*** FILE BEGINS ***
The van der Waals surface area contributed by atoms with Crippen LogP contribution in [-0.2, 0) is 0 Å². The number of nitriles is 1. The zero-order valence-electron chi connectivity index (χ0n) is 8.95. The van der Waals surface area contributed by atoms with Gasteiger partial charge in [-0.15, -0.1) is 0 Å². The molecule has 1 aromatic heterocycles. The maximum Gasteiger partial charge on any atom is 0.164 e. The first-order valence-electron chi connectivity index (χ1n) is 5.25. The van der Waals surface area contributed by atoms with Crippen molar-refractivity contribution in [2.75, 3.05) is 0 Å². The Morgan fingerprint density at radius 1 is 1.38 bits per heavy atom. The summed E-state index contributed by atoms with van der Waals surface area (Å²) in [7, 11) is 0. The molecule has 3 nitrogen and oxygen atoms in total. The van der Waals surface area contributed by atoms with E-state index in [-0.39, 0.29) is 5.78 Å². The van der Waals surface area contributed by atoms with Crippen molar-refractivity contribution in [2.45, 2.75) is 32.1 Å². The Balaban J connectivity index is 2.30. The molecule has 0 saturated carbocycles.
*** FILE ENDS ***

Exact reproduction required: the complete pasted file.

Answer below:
The van der Waals surface area contributed by atoms with Crippen LogP contribution in [-0.2, 0) is 0 Å². The number of nitriles is 1. The zero-order valence-electron chi connectivity index (χ0n) is 8.95. The van der Waals surface area contributed by atoms with Gasteiger partial charge in [-0.15, -0.1) is 0 Å². The molecule has 1 aromatic heterocycles. The maximum Gasteiger partial charge on any atom is 0.164 e. The first-order valence-electron chi connectivity index (χ1n) is 5.25. The van der Waals surface area contributed by atoms with Crippen molar-refractivity contribution in [2.75, 3.05) is 0 Å². The Morgan fingerprint density at radius 1 is 1.38 bits per heavy atom. The summed E-state index contributed by atoms with van der Waals surface area (Å²) in [7, 11) is 0. The molecule has 3 nitrogen and oxygen atoms in total. The van der Waals surface area contributed by atoms with E-state index in [-0.39, 0.29) is 5.78 Å². The van der Waals surface area contributed by atoms with Crippen molar-refractivity contribution in [2.45, 2.75) is 32.1 Å². The Balaban J connectivity index is 2.30. The molecule has 0 saturated carbocycles.